by Andrea Potgieter, University of Johannesburg
Northern Ireland’s Ulster University hosted the 17th European Conference on Knowledge Management (ECKM) on 1 & 2 September this year. The event was held at Belfast’s W5 Science Centre, situated in the city’s Titanic Quarter.
The two-day conference catered to many fields of interest, with conference streams including ‘University-Industry Knowledge Transfer’, ‘Knowledge Management of Shared Cognition’, ‘Research Methods in Knowledge Management’, and ‘Innovation’.
Andrea Potgieter from the Department of Information and Knowledge Management at the University of Johannesburg presented co-authored papers in three of the conference streams:
- A paper on digitisation in knowledge and content management in ‘Software Issues’;
- A paper on knowledge sharing within the project environment in ‘Intellectual Capital’;
- A paper on Business Intelligence applied towards integrated reporting in ‘Business Intelligence’ (BI). Also presenting during the BI stream was Professor Helen Rothberg from Marist College, who stressed the fact that if your Competitive Intelligence is not linking to strategy, you are “adding to the library that no one is reading”.
(See Abstracts below. Click here to download the Abstract booklet.)
An interesting keynote presentation was delivered by Major Barry Byrne from the Irish Defense Forces. Major Byrne spoke on the implementation of IKON (Information and Knowledge Online) delivered via SharePoint 2013 by the Defense Forces, and shared successes and lessons learned throughout that process. Two big lessons learned, according to Major Byrne, was the absolute importance of change management when rolling out a new technology, and the necessity to have management’s support in such an endeavour.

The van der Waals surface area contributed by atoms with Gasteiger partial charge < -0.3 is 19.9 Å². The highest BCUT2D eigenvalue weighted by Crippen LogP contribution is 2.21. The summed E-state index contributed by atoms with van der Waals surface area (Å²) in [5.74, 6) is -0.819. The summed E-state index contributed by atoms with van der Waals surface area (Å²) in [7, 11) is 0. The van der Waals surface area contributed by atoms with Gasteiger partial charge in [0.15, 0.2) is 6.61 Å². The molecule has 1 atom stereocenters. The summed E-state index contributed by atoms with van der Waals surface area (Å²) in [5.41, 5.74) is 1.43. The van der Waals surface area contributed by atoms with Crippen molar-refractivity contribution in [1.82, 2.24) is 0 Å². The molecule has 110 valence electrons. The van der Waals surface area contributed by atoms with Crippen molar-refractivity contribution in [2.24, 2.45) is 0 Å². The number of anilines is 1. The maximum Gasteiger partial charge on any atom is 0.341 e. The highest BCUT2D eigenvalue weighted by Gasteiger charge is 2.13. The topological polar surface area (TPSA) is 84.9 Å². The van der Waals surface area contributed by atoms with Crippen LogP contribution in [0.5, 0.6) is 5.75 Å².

Alistair Fee, a specialist in design thinking and innovation, reminded delegates during his keynote address that there will be no innovation without experimentation. He warned that “it can’t be done” is something that you will hear often, but stressed that leaders in any field can never sit back and be complacent. Mr Fee encouraged the KM-focused delegates to be exceptional in what they do, solidifying this notion by quoting the poem ‘Ode’ by Arthur O’Shaughnessy:
We are the music-makers,
And we are the dreamers of dreams,
Wandering by lone sea-breakers
And sitting by desolate streams;
World losers and world forsakers,
On whom the pale moon gleams:
Yet we are the movers and shakers
Of the world for ever, it seems.
ECKM was a successful academic and industry-focused networking event, with many delegates showing interest in attending the next ECKM conference to be hosted in Spain in September 2017. Details of this conference are available on the ECKM website.
Knowledge Sharing as Means of Enhancing Intellectual Capital Within the Project Environment
Happy Maake and Andrea Potgieter